A shared taxonomy (across your sites, your AMS, your meetings, etc.) is the key to better content and a better user experience. In this series of blog posts, we’ll define taxonomy, tell you why it’s important and show you how to develop and implement one.
The final steps in taxonomy is to implement on your site(s). You can group content, as well as personalize content based on user profiles for a more enriching and complete experience.
Connecting Content to Content
- Consider taxonomy as navigation
- Build dynamic landing pages
- Dynamic landing pages, or mashup pages are great for combining different types of content under one umbrella. For example, NECA’s Business and Market Development landing page displays content from Articles, Publications, Events and more, all under that topic.
- On page views, show related content
- When someone is looking at a specific page, use the right rail to show related content. The Association of Small Foundations does this in their topic pages, for example: Boards and Governance. The right rail shows related resources.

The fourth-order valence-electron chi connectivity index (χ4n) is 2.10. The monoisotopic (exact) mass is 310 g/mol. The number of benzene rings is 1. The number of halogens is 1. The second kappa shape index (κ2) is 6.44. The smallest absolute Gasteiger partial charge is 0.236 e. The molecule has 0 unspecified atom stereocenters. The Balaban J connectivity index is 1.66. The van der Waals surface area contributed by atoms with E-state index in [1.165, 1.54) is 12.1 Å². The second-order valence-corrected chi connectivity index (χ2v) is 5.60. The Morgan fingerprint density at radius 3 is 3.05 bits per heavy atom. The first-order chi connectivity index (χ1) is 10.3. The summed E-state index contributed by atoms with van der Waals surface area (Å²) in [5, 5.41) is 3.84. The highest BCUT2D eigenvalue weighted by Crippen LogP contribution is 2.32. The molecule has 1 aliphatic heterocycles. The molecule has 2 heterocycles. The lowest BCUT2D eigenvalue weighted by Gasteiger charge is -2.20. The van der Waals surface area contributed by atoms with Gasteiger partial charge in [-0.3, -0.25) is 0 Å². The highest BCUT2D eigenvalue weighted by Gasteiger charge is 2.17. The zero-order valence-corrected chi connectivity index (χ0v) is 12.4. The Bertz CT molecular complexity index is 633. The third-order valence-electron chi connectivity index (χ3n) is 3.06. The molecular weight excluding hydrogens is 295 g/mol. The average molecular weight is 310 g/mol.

- On e-commerce pages, recommend products/services
- Like with Amazon.com or other e-commerce sites, make sure your store products are categorized, and then it’s easy to display related products and/or services. This is the “If you like…then you try…” idea. Let your users know there’s other information that may be of interest.
Connecting People to Content
- Create recommendations based on taxonomy
- Use the user profile as a way to find out what your member/user’s interests are. Are they an estimator or perhaps a safety officer? Does your AMS have an interests list in the profile? If so, use it and encourage members to fill it out. Use this data to display recommended reads, products or services once a member is logged in.
- Personalize elements based on taxonomy
- You can also personalize the user’s entire experience. If they are primarily interested in certain labor relations topics and not at all in others, serve up primary and related topics for them.